And it worked! Rico landed an internship at an interesting startup company, and her career was born. She hasn’t regretted that personal touch to her cover letter, and in fact, recommends the approach.
“In the next cover letter you send, instead of starting off with a lengthy paragraph littered with those ‘buzzwords’ career counselors are always raving about, show the employer who you really are,” Rico said. “If there’s a fit, it’ll be obvious — to both of you, employee and employer.”
Take a Risk to Get the Job of Your Dreams
In 2015, Josh Emberson really wanted to break out of his banking job and work for a cool startup company in the tech industry. He had been tracking Uber, and decided he was going to lay it all on the line with a cover letter he hoped would land him a position there.
“The posting asked for a copy of my resume and a cover letter outlining why I wanted to work at Uber,” he wrote at Breaking Bay Street. “After failing with a traditional cover letter at every other start-up, I took a risk and decided I would write a truthful letter about why I loved the company. When I sent my application off, I literally felt sick to my stomach and thought I had just made the biggest career limiting move of my life. About a week later, I got called for an interview. I was shocked.”
His cover letter begins on an unconventional, and even scandalous note:
15 years ago, I stood in a crowd with 15,000 other sweat soaked fans, the majority of us under the age of 18, under the hot August sun awaiting the band Rancid to take the stage. A roar let out from the crowd as the lead singer, Tim Armstrong took the stage. In a distorted slurred voice, he shouted out, “F%$k you, Toronto.” Energy in the air was atomic. He screamed, “it’s time for a change, and that change starts here today. Who is tired of being ripped off by the major music labels? It’s time we destroy these corporations together … music is for the people!” Within seconds there were 30,000 middle fingers in the air chanting, “F%$k the major labels.”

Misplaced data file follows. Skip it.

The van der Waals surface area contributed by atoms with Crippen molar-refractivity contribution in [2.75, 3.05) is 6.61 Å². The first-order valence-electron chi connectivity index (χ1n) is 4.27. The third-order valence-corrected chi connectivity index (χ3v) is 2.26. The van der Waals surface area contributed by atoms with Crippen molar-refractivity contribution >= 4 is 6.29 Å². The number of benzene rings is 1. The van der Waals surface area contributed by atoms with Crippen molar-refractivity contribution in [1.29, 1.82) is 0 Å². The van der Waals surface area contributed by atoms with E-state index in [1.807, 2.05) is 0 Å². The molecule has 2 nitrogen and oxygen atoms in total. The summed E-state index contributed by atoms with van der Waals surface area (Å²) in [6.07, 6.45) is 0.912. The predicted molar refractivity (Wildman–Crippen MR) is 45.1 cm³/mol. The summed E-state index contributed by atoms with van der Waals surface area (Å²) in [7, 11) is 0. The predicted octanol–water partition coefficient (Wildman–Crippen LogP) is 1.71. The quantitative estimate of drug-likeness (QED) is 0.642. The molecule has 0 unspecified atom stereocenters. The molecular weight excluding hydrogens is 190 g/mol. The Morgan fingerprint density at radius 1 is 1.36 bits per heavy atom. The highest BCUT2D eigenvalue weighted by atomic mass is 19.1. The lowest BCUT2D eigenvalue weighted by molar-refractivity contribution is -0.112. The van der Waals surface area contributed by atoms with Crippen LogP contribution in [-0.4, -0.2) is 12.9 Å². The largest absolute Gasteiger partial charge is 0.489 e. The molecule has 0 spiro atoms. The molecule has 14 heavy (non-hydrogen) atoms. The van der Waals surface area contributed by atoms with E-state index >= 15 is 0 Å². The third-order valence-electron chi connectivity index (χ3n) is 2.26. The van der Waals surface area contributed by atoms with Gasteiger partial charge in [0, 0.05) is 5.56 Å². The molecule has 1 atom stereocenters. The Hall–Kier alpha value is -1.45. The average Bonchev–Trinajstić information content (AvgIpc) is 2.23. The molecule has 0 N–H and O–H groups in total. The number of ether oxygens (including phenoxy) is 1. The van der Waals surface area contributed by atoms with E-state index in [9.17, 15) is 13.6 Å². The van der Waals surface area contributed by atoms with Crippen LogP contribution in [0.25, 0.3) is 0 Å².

I will never forget the next forty?five minutes of my life. The crowd danced, partied, fought and screamed. As Bob Dylan once said “revolution was in the air.” …It was obvious the ways of yester year was not for these kids, and I NEEDED to be a part of this change.
That, he explained, was why he wanted to work for Uber.
“I want to be part of the revolution,” he wrote. “I want to be part of the change that has already started.”
Emberson warned that a risky cover letter is just that — a risk — and it could backfire for you. He also noted that the same strategy that worked for a tech startup probably wouldn’t succeed at an investment bank. It’s all about creating a cover letter that’s a good fit for the company.
Tell Us What You Think
Have you ever scored with a daring cover letter? We want to hear from you. Tell us your thoughts in the comments or talk to us on Twitter.